Who’d a thunk it?
When celebrity billionaire and television reality star Donald Trump first announced his bid to run for the GOP candidacy for president of the United States back in June of last year, most pundits and “serious” political thinkers wrote him off as a joke.
And the media had a heyday publishing his every gaffe and political faux pas, painting him as a buffoon and showcasing him as the harlequin of the primary races (which meant that Trump dominated the headlines and television airtime).
For the first two months after he announced his candidacy, the Huffington Post even relegated all coverage of his campaign to its entertainment section.
Granted, Trump — who is not known for being demure and mincing words when it comes to speaking his mind — offered up plenty of outrageous rhetoric and downright offensive commentaries as fodder for his detractors, but in the end, the condescending attitude of the Republican establishment and the mainstream media only served to make Trump’s supporters all the more committed to him.
That was made abundantly clear earlier this week when Trump decimated his last remaining GOP opponents Ted Cruz and John Kasich in the Indiana primary with a resounding victory.
Both Cruz and Kasich recognized the Hoosier State polling as their last hurray and bowed out of the race, leaving Trump as the last man standing for the Republican presidential nomination.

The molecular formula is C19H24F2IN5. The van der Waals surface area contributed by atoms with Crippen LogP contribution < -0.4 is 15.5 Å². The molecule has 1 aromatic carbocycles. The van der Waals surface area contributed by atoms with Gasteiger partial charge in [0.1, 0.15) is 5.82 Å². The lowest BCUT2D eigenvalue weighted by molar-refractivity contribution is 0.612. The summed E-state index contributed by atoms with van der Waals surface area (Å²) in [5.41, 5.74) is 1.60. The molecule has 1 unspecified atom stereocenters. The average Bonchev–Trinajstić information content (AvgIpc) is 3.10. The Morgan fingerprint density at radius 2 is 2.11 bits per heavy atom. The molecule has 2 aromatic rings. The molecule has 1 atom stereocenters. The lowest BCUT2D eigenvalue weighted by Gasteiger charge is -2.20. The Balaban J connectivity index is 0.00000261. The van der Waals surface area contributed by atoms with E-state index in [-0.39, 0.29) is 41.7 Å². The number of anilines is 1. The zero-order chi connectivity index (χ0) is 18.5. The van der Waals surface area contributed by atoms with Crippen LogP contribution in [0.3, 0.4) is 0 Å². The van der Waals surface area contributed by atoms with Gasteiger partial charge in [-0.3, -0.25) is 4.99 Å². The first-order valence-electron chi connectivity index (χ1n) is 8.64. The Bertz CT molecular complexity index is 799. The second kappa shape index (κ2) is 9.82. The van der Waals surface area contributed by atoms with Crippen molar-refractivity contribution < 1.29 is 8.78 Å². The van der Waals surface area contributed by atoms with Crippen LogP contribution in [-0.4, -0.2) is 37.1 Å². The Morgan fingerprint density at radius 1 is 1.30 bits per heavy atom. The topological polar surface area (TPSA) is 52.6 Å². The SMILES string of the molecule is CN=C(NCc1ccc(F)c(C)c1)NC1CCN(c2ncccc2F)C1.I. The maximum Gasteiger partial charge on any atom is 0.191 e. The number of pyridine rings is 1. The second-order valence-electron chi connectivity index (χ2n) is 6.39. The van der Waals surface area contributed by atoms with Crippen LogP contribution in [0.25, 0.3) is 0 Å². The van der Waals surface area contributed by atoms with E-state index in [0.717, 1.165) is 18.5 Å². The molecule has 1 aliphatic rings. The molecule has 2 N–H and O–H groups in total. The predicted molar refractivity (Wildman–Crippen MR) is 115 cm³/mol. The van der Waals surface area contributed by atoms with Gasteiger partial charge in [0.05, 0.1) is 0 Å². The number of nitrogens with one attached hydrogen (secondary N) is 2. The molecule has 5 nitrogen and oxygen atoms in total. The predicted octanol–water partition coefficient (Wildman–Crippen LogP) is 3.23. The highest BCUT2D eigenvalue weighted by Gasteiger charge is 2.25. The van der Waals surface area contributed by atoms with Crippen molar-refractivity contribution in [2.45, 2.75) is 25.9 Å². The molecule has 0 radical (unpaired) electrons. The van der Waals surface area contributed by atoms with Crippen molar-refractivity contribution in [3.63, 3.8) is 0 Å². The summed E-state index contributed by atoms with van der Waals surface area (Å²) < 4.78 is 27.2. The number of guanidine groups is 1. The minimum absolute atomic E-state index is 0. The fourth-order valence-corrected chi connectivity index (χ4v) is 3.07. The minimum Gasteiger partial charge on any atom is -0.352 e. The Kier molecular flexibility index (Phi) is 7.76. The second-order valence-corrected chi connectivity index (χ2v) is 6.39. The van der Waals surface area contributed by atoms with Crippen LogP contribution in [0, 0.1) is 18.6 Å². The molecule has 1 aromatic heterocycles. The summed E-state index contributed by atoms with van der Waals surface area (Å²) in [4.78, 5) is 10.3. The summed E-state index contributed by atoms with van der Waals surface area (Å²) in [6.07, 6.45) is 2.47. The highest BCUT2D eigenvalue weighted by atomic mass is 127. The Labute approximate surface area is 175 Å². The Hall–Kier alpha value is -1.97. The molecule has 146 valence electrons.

And Trump, in an uncharacteristic moment of tact and decorum, used his victory speech to extend an olive branch to Cruz — who just hours earlier he had called “Lyin’Ted” — by praising the Texas senator and promising to work to reunite the party which he had been so instrumental in splintering.
Whether the GOP establishment and the mainstream press like it or not, Trump is now the presumptive party nominee, and it is time to take him seriously, for better or for worse.
In a one-on-one televised interview with NBC news anchor Lester Holt broadcast from Trump Tower Wednesday night, Trump was asked if he would be as belligerent and antagonistic in his race with Hillary Clinton as he had been against his GOP opponents now that it seems that the Nov. 8 race for the White House is down to just two candidates.
Trump responded by saying that he would engage Clinton and her team in the same way that she engages him, adding that he would prefer to have a clean campaign based on serious debate over issues rather than below-the-belt insults.
“If they treat me properly, I’m going to treat them properly,” he said.
“It would be a beautiful thing to see.”
Backyard name-calling and sucker-punch bullying are turfs where Trump is king, and his improbable rise to the GOP nomination is clear evidence of that.
If Clinton tries to engage Trump on that terrain, she is likely to lose ground on her campaign.
But since Trump has so far not shown himself to be particularly versed on national and global issues, it would behoove Clinton (and the media) to take him up on his offer to focus on substantive campaign platforms instead of the barrage of mud-slinging slurs and personal insults that have become the bread and butter of this year’s campaigns.
In that arena, Clinton would easily outshine the blustering showman Trump, and the U.S. presidential campaign would, hopefully, become a serious forum for political debate, rather than the farcical travesty we have witnessed over the last 10 months.
And that, indeed, would be “a beautiful thing to see.”
Thérèse Margolis can be reached at email@example.com.